Opioids

Opioids

MONTGOMERY — Alabama should offer immunity to drug users who report a friend's overdose, raise court fees to pay for opioid-related costs and distribute anti-overdose drugs to more people, members of a state task force on opioids said Tuesday.

Gov. Kay Ivey tasked the Alabama Opioid Overdose and Addiction Council earlier this year with coming up with solutions to the state's opioid crisis. The panel is supposed to suggest new legislation by the end of the year, but lawmakers are already concerned about the cost of some proposals, such as the plan to distribute anti-overdose drugs.

"I hate to sound like I'm being cold about it, but somebody's got to pay for it," said task force member Rep. Elaine Beech, D-Chatom, at the task force meeting at the attorney general's office in Montgomery.

Overdose deaths in Alabama and across the country have burgeoned over the past decade, according to the Centers for Disease Control and Prevention. In 2015, overdoses overtook gun violence and car accidents as a leading cause of death, with 52,000 deadly overdoses.

Public officials attribute the problem to the rise of opioids, the family of painkillers that includes heroin and prescription drugs such as Oxycontin. Lax rules on prescription drugs helped feed an addiction epidemic, officials say, and illegal drugs such as heroin filled the market after states clamped down on prescribers.

As opioid abuse and overdose deaths across the country continue to increase, an event Saturday in Anniston aims at preventing the spread of drug abuse locally by allowing people to drop off unused and expired prescription drugs.

The task force and its subcommittees — now more than 50 doctors, public officials and addiction counselors — have yet to write any new proposals in bill form, but members discussed several proposals Tuesday.

Jefferson County Health Officer Mark Wilson said the state's Mental Health Department has 5,200 two-dose packs of the anti-overdose drug naloxone on hand — drugs that need to be distributed where they can be best used. Naloxone, sometimes known by the brand name Narcan, blocks the effect of opioids and can be used to rapidly reverse an overdose. Emergency medical technicians carry the drug, and police agencies across the state are trying to supply it to their officers.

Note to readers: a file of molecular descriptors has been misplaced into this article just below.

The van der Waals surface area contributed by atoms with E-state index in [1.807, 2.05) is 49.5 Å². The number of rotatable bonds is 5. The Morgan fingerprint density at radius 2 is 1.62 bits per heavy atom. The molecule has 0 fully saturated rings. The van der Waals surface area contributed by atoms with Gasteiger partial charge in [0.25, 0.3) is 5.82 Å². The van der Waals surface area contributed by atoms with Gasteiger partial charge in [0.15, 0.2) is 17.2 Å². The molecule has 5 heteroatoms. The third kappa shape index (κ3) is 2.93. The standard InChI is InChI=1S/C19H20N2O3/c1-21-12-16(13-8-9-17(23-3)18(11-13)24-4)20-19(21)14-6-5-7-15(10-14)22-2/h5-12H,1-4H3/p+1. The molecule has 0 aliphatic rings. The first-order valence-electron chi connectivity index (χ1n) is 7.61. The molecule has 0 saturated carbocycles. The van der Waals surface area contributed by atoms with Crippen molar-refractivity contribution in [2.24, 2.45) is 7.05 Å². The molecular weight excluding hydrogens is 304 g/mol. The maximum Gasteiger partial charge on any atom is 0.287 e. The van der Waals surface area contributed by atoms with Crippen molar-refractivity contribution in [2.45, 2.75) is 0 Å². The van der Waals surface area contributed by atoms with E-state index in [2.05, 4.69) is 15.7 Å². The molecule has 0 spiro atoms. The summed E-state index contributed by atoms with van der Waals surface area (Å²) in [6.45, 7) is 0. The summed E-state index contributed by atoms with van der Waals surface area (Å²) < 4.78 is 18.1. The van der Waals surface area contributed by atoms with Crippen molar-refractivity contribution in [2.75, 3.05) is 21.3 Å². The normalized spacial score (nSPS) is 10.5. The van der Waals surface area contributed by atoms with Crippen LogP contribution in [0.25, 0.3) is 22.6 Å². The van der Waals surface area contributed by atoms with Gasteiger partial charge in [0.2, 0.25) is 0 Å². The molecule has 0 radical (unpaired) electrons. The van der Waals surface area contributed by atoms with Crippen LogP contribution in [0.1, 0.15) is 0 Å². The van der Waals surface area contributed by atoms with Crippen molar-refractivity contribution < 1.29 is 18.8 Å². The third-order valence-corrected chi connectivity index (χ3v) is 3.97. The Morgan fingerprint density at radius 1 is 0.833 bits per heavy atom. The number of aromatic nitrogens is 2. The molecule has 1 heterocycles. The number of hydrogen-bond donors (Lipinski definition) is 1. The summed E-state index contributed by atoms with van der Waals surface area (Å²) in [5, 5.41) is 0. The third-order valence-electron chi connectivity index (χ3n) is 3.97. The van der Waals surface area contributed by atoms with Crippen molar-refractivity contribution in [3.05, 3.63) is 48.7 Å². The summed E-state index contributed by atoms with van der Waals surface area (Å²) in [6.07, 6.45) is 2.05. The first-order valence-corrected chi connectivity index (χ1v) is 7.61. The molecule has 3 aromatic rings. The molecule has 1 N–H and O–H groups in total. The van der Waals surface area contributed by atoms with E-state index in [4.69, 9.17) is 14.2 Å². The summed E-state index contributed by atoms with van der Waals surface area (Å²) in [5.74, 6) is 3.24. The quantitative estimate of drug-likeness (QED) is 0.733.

Wilson said the state should consider enlisting drug treatment organizations to distribute Narcan to laypeople who might use it — and to give classes on how to administer the drug properly.

Wilson also suggested a change to state law to allow immunity from prosecution for drug crimes for anyone who calls to report an overdose.

"Our experience...is that people who overdose on heroin or fentanyl tend to be using the drug in the presence of other people," he said.

When an overdose happens and someone calls 911, he said, "everybody scatters, and the person who experiences the overdose is left alone to die."

Wilson also suggested that doctors consider prescribing Narcan when they prescribe opioids. Some on the task force said that could be of limited use, because many users have moved on to illegal opioids.

"I don't know that we're going to get the drug cartels to distribute naloxone with their heroin," said Jerry Harrison of the Alabama Academy of Physicians.

Darrell Morgan, director of the Alabama Board Pardons and Paroles, headed the task force's subcommittee on law enforcement. He said the subcommittee wants the state to reduce the amount of fentanyl a suspect must be caught with to invoke a trafficking charge. Morgan said the state should also create a new court fee for defendants facing fentanyl trafficking.

Alabama in the past has often relied on court fees to pick up the cost of the court system. Most of the cost of a traffic ticket consists of fees, not the fine; the state long ago added a special fee to drug cases to offset the effect of drugs on the court system. Morgan didn't say how high the court fee should be set.

Task force members also called for better data collection on drug overdoses and naloxone use. At present, the state's Prescription Drug Monitoring Program, in which prescribers report their prescriptions of controlled drugs, is the best way to track the problem.

State Sen. Jim McClendon, R-Springville, said even the monitoring program may be in danger of running out of money, with grants set to expire. He said lawmakers next year will have to think about how to pay for it.

"A dollar surcharge on the number of opioid prescriptions going out?" McClendon said. "I don't know how that would work but we might be able to handle it."

Lawmakers urged the panel to produce legislative suggestions soon. The Legislature convenes in January.

Capitol & statewide reporter Tim Lockette: 256-294-4193. On Twitter @TLockette_Star.

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